The New Dark Age, Conclusion
The modern American household is a far cry from the family "castle" that even the King dared not enter. It is a set of cubicles, where individuals stash their stuff and listen to their own music or watch their own programs, punctuated by common rooms where the members rarely dine together, and, if they do, they consume their take-out meals or microwaved frozen dinners of their choice, while scrolling up and down endlessly on the smart phones that keep them stupid.
From the ancient perspective, a husband and wife and their children represented only a link in the chain that connected ancestors with descendants. Greeks and Romans had no word for “the family.” Instead, they had two sets of words, one that emphasized the household (which could include slaves, hired servants, and various dependent relations), and the other that emphasized the ties of blood.
Until recently, governments have left nuclear families alone, sensing that they present no threat to the power of the state. However, the builders of powerful states have always feared the strength of the extended family and the clan. Whether in Britain, in the Balkans, or in the American South, clans have been a law unto themselves. This may not always be a good thing, as evidenced by the frequent blood feuds that erupted in Scotland, Montenegro, and Texas, but in times of need, it is the clan--not the household-- that has the power and the will to stand up for its members, when they are being oppressed by government.
The Soviet leadership learned this lesson quickly. The first generation of Bolsheviks had learned from Marx that the family was an instrument of class oppression. Although their contempt for the family matched that of Hilary Clinton and other modern leftists, they quickly decided that while the nuclear family was a useful tool for raising the state’s children, the extended kin networks in Russia and Ukraine were actually a threat to the total power of the state. Henceforth, Soviet law, while breaking up the extended family, actually gave protection to what shallow and historically ignorant sociologists like to call “the bourgeois family.”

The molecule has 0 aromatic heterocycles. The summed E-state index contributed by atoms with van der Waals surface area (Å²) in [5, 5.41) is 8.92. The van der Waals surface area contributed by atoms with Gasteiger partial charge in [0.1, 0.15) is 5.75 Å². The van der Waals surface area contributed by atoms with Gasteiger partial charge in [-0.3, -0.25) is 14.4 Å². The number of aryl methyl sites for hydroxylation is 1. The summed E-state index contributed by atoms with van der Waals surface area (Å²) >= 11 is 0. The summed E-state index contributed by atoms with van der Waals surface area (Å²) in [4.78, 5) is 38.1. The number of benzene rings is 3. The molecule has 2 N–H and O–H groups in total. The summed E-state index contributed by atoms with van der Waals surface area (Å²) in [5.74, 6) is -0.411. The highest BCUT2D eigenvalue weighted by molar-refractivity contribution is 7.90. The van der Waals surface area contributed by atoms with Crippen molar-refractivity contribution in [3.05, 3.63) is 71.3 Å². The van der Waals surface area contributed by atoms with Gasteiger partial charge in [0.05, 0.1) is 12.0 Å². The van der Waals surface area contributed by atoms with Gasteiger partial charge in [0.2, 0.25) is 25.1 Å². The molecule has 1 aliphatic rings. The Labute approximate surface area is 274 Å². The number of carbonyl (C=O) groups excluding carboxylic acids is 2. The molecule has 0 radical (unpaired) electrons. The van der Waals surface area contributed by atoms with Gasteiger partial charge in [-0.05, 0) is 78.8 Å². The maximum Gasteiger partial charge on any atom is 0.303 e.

Today, then, faced with the state’s stepped-up effort (though largely unconscious) to destroy the last remnants of Christian civilization, American families are being given very bad advice from Evangelical pop psychologists who want them to recreate the "Ozzie and Harriet" model of the 1950’s family. Contrasting the self-fictionalized Ozzie and Harriet with the equally banal but all too real Ozzie Osbourne and his wife, conservatives have held up the Nelsons (as well as the Cleavers, the Andersons, and Fred McMurray's motherless household) as the ideal suburban family: a dad who did not have to work, a mother who baked cookies all day, two inoffensive children--one of whom was successfully marketed as a rock star. The Nelsons were, in Eliot’s phrase, “decent, godless people.” No one believed anything, no one did anything, no one went to church.
Instead of mooning over the Nelsons and the Cleavers, American reactionaries could be looking at reruns of The Real McCoys, a series which depicted the tribulations of a displaced Appalachian family trying to run a farm in California. In coping with California and their child, Luke and Kate McCoy were not alone: They had Luke’s sister Hassie and Grandpa McCoy to support them, and, after a while, they even incorporated the Mexican farmhand Pepino, into the family.
Going beyond Walter Brennan and Richard Crenna, American families might take even more valuable lessons from the real McCoys of West Virginia, brave and hardworking people who knew how to support their families and protect them from their enemies. (I mean no disrespect to the Hatfields, even if they were Unionists.) Like all clans, the McCoys prized their freedom and independence and knew that their freedom depended on the efforts and loyalty of the clan, not on government, not on movements, not on counselors.
There is not much left of the McCoys or of any other clan in the developed world, but as the darkness gathers once again, Christian families had better understand that their freedom and independence will not come from a pro-family tax policy or a legal foundation or a militia group. Those who wish to be free will have to move back to their hometown (or find a new one), drag grandpa out of the rest home or trailer park where he thinks he is happy, hunt up the cousins they have not seen in ten years, and begin to think of their friends and employees as potential candidates for adoption into the clan they are building. If nothing else, they will form a network of friends with whom they can exchange recipes and share grief. At best they will found the village it takes, so we are repeatedly told, to rear a child.